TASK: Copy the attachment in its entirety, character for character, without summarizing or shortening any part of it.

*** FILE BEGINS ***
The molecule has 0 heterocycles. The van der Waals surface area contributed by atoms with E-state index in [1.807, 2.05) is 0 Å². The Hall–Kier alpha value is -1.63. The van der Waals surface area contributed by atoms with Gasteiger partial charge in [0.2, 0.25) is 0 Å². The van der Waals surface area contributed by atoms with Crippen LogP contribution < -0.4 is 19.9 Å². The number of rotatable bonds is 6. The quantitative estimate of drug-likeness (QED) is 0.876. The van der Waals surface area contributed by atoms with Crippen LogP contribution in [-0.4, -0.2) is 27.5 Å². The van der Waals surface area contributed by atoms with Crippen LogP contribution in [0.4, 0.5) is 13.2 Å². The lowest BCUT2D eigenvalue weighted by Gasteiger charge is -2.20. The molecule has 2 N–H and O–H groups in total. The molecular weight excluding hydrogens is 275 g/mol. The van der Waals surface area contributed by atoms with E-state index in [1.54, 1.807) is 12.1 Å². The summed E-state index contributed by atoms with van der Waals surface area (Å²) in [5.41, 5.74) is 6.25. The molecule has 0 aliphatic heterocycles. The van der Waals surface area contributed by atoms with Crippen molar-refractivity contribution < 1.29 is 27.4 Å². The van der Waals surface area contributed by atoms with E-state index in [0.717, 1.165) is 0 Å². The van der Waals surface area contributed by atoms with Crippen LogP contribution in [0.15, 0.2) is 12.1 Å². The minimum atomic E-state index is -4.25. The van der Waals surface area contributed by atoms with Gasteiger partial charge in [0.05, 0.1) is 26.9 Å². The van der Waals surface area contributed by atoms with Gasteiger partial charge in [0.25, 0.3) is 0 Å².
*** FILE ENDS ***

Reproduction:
The molecule has 0 heterocycles. The van der Waals surface area contributed by atoms with E-state index in [1.807, 2.05) is 0 Å². The Hall–Kier alpha value is -1.63. The van der Waals surface area contributed by atoms with Gasteiger partial charge in [0.2, 0.25) is 0 Å². The van der Waals surface area contributed by atoms with Crippen LogP contribution < -0.4 is 19.9 Å². The number of rotatable bonds is 6. The quantitative estimate of drug-likeness (QED) is 0.876. The van der Waals surface area contributed by atoms with Crippen LogP contribution in [-0.4, -0.2) is 27.5 Å². The van der Waals surface area contributed by atoms with Crippen LogP contribution in [0.4, 0.5) is 13.2 Å². The lowest BCUT2D eigenvalue weighted by Gasteiger charge is -2.20. The molecule has 2 N–H and O–H groups in total. The molecular weight excluding hydrogens is 275 g/mol. The van der Waals surface area contributed by atoms with E-state index in [1.54, 1.807) is 12.1 Å². The summed E-state index contributed by atoms with van der Waals surface area (Å²) in [5.41, 5.74) is 6.25. The molecule has 0 aliphatic heterocycles. The van der Waals surface area contributed by atoms with Crippen molar-refractivity contribution < 1.29 is 27.4 Å². The van der Waals surface area contributed by atoms with E-state index in [0.717, 1.165) is 0 Å². The van der Waals surface area contributed by atoms with Crippen LogP contribution in [0.15, 0.2) is 12.1 Å². The minimum atomic E-state index is -4.25. The van der Waals surface area contributed by atoms with Gasteiger partial charge in [0.05, 0.1) is 26.9 Å². The van der Waals surface area contributed by atoms with Gasteiger partial charge in [0.25, 0.3) is 0 Å².